Sherlock: Top 10 scenes of the BBC Show.
by Amy Reith
Warning: this article contains spoilers for the first and second seasons of the BBCâ€™s Sherlock.
The last three years have been a busy time for Sherlock Holmes. The Victorian Detective has been sent on a whirlwind through two high-octane Guy Ritchie films, brought to modern-day London for Steven Moffat and Mark Gatissâ€™ modern adaptation and is now due to premiere on US screens in another modern adaptation, Elementary later this month. But with no plans for a third feature film, or a date for Elementary to be broadcast in the UK, the one promise of return we can focus on for Arthur Conan Doyleâ€™s hero is the upcoming third season of the BBCâ€™s Sherlock.
And what a season it looks to be. The first two have blown away television audiences Worldwide, wowing critics, winning numerous awards, including the supporting actor BAFTA for two consecutive years (for Martin Freeman and Andrew Scott respectively) and garnering a fan base to rival Doctor Who. Shooting on the third season is due to begin January 2013 with only an Autumn air date and three clues: â€˜ratâ€™, â€˜bowâ€™ and â€˜weddingâ€™ given to the fans to bridge the gap.
So in honour of the series (and to keep us going whilst we count down the days for season three) we have compiled the Top 10 of Sherlock moments from the first two seasons. Scenes that made you laugh, made you cry, made you hold your breath, scenes that kept you gripped and tied to your sofa.
So with no further ado, the Top 10 Sherlock moments!
10. Protecting Mrs. Hudson (Scandal in Belgravia)
In this first episode from season two, the sweet, kind, motherly Mrs. Hudson (Una Stubbs) is assaulted by American agents searching for Irene Adlerâ€™s phone.Â And how does our boy Sherlock (Benedict Cumberbatch) react? By gallantly calling the fellow an ambulance before proceeding with the finest defenestration seen in prime time television in a long while and pitching him out of the window of 221b Baker Street. The perfect shot of Watson (Martin Freeman) consoling Mrs. Hudson whilst a black figure plummets into the recycling bins below is a testament to the showâ€™s excellent writing and direction. Letâ€™s not forget the final moment of the sequence in which Sherlock lovingly declares â€œMrs. Hudson leave Baker Street? England would fall.â€ A scene which will make you laugh, wince and tugs on the heart strings as you watch the affection the two leads have for their landlady.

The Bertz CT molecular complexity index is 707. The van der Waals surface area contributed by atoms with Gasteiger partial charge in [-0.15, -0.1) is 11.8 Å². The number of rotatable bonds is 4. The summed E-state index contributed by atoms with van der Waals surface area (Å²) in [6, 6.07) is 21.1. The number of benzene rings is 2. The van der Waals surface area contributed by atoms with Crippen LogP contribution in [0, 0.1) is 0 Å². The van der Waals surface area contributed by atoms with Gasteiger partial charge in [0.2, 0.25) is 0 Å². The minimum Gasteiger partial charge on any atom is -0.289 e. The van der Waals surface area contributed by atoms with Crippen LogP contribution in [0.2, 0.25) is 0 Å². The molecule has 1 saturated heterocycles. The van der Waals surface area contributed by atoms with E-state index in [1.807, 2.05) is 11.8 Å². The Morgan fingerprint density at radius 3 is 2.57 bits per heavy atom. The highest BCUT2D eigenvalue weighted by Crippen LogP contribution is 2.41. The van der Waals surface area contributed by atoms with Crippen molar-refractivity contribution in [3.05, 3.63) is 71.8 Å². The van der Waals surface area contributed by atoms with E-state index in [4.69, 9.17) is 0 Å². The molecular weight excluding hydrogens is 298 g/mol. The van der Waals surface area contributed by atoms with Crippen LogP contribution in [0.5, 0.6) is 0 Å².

9. Return of the Deerstalker (The Reichenbach fall)
After five episodes and not one mention of â€˜thatâ€™ hat, the season two finale saw the deerstalker take itâ€™s place in the modern adaptation. As Sherlock ducks out of a theatre and avoids awaiting press by grabbing a waiting deerstalker to shield him, you could practically hear the Holmes die-hards breathing a sigh of relief. The subsequent use of a photo of him wearing â€˜the hatâ€™ to display the dangers of fame and the media as the episode moves on is a clever tie in for this sly nod to the original stories. Watching Sherlock debate the hatâ€™s use: â€œHow do you stalk a deer with a hat, what are you going to do, throw it? Some sort of death Frisbee?â€ Paired up with John complaints about his nickname: â€˜confirmed bachelorâ€™, is one of the episodeâ€™s best comic moments.
8. Irene Adlerâ€™s Entrance (A Scandal in Belgravia)
The scene that sparked over 100 complaints and made British actress Lara Pulver (of Spooks and True Blood fame) an overnight sex symbol. As Sherlock makes his plans to infiltrate the dominatrixâ€™s home, Miss. Adler has other plans, walking in to meet him clad in only diamond earrings and a pair of beautiful high heels. Her self-described â€˜battle dressâ€™ leads the way for a fun scene in which Sherlock stumbles and stutters his way through a deduction before the pair (with the help of third-wheel John) fight off several armed assailants and ends with Sherlock being drugged by the feisty female. It was always going to be interesting how they would convincingly make this Sherlock, this self proclaimed â€˜high functioning sociopathâ€™ Sherlock who has spent three episodes acting seemingly asexual fall in love. And clearly falling for a lesbian, criminal dominatrix was the perfect way to do it. Pulver and Cumberbatchâ€™s chemistry is fantastic and she has a more than capable presence to bring the infamous â€˜Womanâ€™ to life in modern London.
7. John and Sherlockâ€™s staged fight (A Scandal in Belgravia)
Occurring only momentâ€™s before the scene above, this sequence is one of the series finest at displaying the love/hate sniping and bickering that makes the relationship between John and Sherlock so watchable. The premise: Sherlock needs an injury to take solace at Adlerâ€™s house. The plan: getting John to leave him with a black eye. The witty writing and comic timing of both lead stars make this scene unforgettable. From Johnâ€™s remark of â€œWhenever you speak I hear â€˜punch me in the faceâ€™ but usually itâ€™s in the subtextâ€ to the final moment when they fly off screen in an almost slapstick performance, itâ€™s guaranteed to make you chuckle.
6. Grammar Correction (The Great Game)
The first entry from season one is this opening sequence of the final episode. Whilst it has little importance and reference to the following storyline, it is a nice sequence to show off Sherlockâ€™s character and Cumberbatchâ€™s performance as the oddly likable sociopath. He sits in a Russian prison, listening to the statement of a man facing the death penalty for murder. As the scene progresses, Sherlockâ€™s aggravation at the manâ€™s poor grammar increases and his corrections lead to this final memorable interaction: â€œPlease help, Iâ€™m gonna get hung for this.â€ Sherlockâ€™s reply of â€œHung noâ€¦hanged, yesâ€